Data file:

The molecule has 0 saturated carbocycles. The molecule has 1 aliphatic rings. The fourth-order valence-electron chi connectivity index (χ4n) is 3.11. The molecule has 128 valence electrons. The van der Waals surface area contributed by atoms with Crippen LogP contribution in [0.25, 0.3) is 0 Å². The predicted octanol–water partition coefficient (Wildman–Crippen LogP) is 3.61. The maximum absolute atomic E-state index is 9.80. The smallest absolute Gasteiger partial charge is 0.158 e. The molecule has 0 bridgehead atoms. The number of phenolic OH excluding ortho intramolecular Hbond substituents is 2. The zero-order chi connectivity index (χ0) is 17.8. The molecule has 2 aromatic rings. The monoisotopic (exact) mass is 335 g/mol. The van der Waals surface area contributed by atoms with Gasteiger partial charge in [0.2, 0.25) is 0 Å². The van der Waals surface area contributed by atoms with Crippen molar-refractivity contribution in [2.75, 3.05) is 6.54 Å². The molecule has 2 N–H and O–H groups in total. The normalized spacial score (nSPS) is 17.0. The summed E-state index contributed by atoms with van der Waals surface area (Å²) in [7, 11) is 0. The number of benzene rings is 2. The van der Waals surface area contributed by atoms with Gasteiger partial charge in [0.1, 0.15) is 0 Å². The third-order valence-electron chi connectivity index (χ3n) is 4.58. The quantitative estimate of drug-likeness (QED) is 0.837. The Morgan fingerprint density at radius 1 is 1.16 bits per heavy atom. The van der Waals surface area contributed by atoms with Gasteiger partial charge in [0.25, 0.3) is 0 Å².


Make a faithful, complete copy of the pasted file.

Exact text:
The molecule has 0 saturated carbocycles. The molecule has 1 aliphatic rings. The fourth-order valence-electron chi connectivity index (χ4n) is 3.11. The molecule has 128 valence electrons. The van der Waals surface area contributed by atoms with Crippen LogP contribution in [0.25, 0.3) is 0 Å². The predicted octanol–water partition coefficient (Wildman–Crippen LogP) is 3.61. The maximum absolute atomic E-state index is 9.80. The smallest absolute Gasteiger partial charge is 0.158 e. The molecule has 0 bridgehead atoms. The number of phenolic OH excluding ortho intramolecular Hbond substituents is 2. The zero-order chi connectivity index (χ0) is 17.8. The molecule has 2 aromatic rings. The monoisotopic (exact) mass is 335 g/mol. The van der Waals surface area contributed by atoms with Gasteiger partial charge in [0.2, 0.25) is 0 Å². The van der Waals surface area contributed by atoms with Crippen molar-refractivity contribution in [2.75, 3.05) is 6.54 Å². The molecule has 2 N–H and O–H groups in total. The normalized spacial score (nSPS) is 17.0. The summed E-state index contributed by atoms with van der Waals surface area (Å²) in [7, 11) is 0. The number of benzene rings is 2. The van der Waals surface area contributed by atoms with Gasteiger partial charge in [0.1, 0.15) is 0 Å². The third-order valence-electron chi connectivity index (χ3n) is 4.58. The quantitative estimate of drug-likeness (QED) is 0.837. The Morgan fingerprint density at radius 1 is 1.16 bits per heavy atom. The van der Waals surface area contributed by atoms with Gasteiger partial charge in [0.25, 0.3) is 0 Å².